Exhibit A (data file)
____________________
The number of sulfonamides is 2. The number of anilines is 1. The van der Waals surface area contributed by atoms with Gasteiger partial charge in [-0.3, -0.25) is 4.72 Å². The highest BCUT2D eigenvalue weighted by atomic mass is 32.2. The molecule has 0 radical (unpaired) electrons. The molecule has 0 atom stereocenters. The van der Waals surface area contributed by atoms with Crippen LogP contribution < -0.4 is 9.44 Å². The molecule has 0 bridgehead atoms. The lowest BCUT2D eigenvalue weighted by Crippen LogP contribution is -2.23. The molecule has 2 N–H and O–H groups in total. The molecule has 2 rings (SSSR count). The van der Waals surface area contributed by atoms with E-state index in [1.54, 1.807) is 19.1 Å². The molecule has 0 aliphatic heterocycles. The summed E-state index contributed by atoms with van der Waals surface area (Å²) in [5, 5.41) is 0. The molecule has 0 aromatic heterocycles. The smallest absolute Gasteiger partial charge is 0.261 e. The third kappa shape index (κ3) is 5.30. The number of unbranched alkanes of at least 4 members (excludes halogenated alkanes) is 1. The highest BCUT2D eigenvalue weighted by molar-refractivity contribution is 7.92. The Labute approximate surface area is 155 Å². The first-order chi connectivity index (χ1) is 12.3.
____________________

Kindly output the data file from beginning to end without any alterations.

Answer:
The number of sulfonamides is 2. The number of anilines is 1. The van der Waals surface area contributed by atoms with Gasteiger partial charge in [-0.3, -0.25) is 4.72 Å². The highest BCUT2D eigenvalue weighted by atomic mass is 32.2. The molecule has 0 radical (unpaired) electrons. The molecule has 0 atom stereocenters. The van der Waals surface area contributed by atoms with Crippen LogP contribution < -0.4 is 9.44 Å². The molecule has 0 bridgehead atoms. The lowest BCUT2D eigenvalue weighted by Crippen LogP contribution is -2.23. The molecule has 2 N–H and O–H groups in total. The molecule has 2 rings (SSSR count). The van der Waals surface area contributed by atoms with E-state index in [1.54, 1.807) is 19.1 Å². The molecule has 0 aliphatic heterocycles. The summed E-state index contributed by atoms with van der Waals surface area (Å²) in [5, 5.41) is 0. The molecule has 0 aromatic heterocycles. The smallest absolute Gasteiger partial charge is 0.261 e. The third kappa shape index (κ3) is 5.30. The number of unbranched alkanes of at least 4 members (excludes halogenated alkanes) is 1. The highest BCUT2D eigenvalue weighted by molar-refractivity contribution is 7.92. The Labute approximate surface area is 155 Å². The first-order chi connectivity index (χ1) is 12.3.